English and British Kings and Queens

The first king of England is generally said to be Egbert, who united the realms of Wessex, Cornwall, Mercia, Kent, Sussex, Essex and East Anglia in the 9th century and gave them the name England. His descendants ruled England until Canute the Great, a Danish king, assumed control of the country. The Saxon line was briefly restored in Edward the Confessor before the William the Conqueror became the first Norman king of England in 1066. This was a turning point not only in English history but also in the English language, since the Normans spoke French, which had a lasting impact on the English tongue. The Normans also introduced many continental Germanic names to England resulting in many Old English names becoming unused.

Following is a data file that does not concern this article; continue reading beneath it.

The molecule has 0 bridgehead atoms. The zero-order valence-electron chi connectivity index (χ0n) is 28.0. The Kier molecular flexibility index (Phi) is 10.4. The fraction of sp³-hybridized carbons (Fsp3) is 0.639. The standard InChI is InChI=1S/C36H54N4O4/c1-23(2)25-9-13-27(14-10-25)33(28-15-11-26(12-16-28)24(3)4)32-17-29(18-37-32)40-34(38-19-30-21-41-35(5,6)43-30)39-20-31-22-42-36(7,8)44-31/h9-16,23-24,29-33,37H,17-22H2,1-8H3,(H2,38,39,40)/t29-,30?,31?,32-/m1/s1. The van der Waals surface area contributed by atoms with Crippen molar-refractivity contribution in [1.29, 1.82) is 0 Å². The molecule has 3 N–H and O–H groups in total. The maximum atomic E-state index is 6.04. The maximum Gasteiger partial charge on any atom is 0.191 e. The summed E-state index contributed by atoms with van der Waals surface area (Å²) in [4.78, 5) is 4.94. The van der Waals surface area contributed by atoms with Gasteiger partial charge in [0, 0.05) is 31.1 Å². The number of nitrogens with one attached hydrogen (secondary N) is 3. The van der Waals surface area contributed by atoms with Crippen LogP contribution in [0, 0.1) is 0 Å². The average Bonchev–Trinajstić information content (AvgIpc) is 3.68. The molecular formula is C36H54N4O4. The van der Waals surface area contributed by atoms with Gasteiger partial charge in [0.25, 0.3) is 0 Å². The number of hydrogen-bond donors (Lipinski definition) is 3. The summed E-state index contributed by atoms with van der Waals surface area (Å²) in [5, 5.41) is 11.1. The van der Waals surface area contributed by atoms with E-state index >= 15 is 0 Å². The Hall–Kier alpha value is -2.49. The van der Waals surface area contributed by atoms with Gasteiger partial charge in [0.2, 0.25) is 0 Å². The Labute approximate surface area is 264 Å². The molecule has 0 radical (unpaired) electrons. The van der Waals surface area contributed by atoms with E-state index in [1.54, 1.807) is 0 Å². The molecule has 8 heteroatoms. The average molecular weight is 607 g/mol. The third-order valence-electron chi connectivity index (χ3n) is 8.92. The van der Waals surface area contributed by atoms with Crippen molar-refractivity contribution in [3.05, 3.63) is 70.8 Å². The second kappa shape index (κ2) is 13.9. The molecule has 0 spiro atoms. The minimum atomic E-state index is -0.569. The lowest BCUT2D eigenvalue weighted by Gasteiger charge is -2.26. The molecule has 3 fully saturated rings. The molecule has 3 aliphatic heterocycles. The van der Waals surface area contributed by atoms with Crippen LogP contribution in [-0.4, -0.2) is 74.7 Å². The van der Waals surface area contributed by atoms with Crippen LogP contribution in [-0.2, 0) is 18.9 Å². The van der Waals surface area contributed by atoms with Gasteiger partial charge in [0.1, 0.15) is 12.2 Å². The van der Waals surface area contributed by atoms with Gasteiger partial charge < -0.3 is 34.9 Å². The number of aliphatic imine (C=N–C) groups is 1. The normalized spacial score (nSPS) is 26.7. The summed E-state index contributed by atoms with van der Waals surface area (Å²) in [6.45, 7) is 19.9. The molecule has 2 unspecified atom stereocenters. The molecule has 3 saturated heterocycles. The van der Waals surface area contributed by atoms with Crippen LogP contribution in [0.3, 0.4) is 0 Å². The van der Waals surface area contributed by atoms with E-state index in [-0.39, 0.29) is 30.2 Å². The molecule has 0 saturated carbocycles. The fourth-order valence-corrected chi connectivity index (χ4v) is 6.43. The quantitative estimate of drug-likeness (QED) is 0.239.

Various families (all interrelated) have given England rulers since that time, including the houses of Anjou, Lancaster, York, Tudor, Stuart, Hanover, and Windsor. After the English Civil War (1642-1648) the country was briefly governed by Oliver Cromwell and then his son Richard.

In 1707 the English and Scottish kingdoms were formally merged into the United Kingdom of Great Britain. Over the last several centuries the powers of the British monarchy have been gradually reduced, and they are now little more than figureheads.

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Æðelbald1 king1
Æðelbert1 king1
Æðelred2 kings2
Æthelric1 king1
Æðelstan1 king1
Æthelweard1 king1
Æðelwulf1 king1
Alfred1 king1
Anne1 queen1
Beorhtric1 king1
Canute1 king1
Charles2 kings2
Eadred1 king1
Eadwig1 king1
Edgar1 king1
Edmund2 kings2
Edward11 kings11
Egbert1 king1
Elizabeth2 queens2
George6 kings6
Harold2 kings2
Harthacnut1 king1
Henry8 kings8
James2 kings2
Jane1 queen1
John1 king1
Mary2 queens2
Oliver1 protector1
Richard3 kings, 1 protector4
Stephen1 king1
Sven1 king1
Victoria1 queen1
William4 kings4